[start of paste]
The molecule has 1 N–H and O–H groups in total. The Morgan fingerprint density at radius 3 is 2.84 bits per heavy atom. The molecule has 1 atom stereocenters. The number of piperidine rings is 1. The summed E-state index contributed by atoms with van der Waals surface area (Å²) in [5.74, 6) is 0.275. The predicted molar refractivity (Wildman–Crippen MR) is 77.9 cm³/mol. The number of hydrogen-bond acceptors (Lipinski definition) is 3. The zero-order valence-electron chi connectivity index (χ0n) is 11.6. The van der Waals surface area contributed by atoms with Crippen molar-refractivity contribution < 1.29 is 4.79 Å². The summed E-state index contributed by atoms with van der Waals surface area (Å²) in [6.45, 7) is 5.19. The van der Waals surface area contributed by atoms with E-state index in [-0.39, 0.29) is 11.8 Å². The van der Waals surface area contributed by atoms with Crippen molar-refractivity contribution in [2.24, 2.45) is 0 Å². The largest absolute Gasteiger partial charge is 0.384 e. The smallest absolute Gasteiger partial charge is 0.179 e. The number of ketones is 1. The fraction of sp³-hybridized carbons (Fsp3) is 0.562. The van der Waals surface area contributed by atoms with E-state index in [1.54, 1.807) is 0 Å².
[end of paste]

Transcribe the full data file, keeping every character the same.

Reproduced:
The molecule has 1 N–H and O–H groups in total. The Morgan fingerprint density at radius 3 is 2.84 bits per heavy atom. The molecule has 1 atom stereocenters. The number of piperidine rings is 1. The summed E-state index contributed by atoms with van der Waals surface area (Å²) in [5.74, 6) is 0.275. The predicted molar refractivity (Wildman–Crippen MR) is 77.9 cm³/mol. The number of hydrogen-bond acceptors (Lipinski definition) is 3. The zero-order valence-electron chi connectivity index (χ0n) is 11.6. The van der Waals surface area contributed by atoms with Crippen molar-refractivity contribution < 1.29 is 4.79 Å². The summed E-state index contributed by atoms with van der Waals surface area (Å²) in [6.45, 7) is 5.19. The van der Waals surface area contributed by atoms with E-state index in [-0.39, 0.29) is 11.8 Å². The van der Waals surface area contributed by atoms with Crippen molar-refractivity contribution in [2.24, 2.45) is 0 Å². The largest absolute Gasteiger partial charge is 0.384 e. The smallest absolute Gasteiger partial charge is 0.179 e. The number of ketones is 1. The fraction of sp³-hybridized carbons (Fsp3) is 0.562. The van der Waals surface area contributed by atoms with E-state index in [1.54, 1.807) is 0 Å².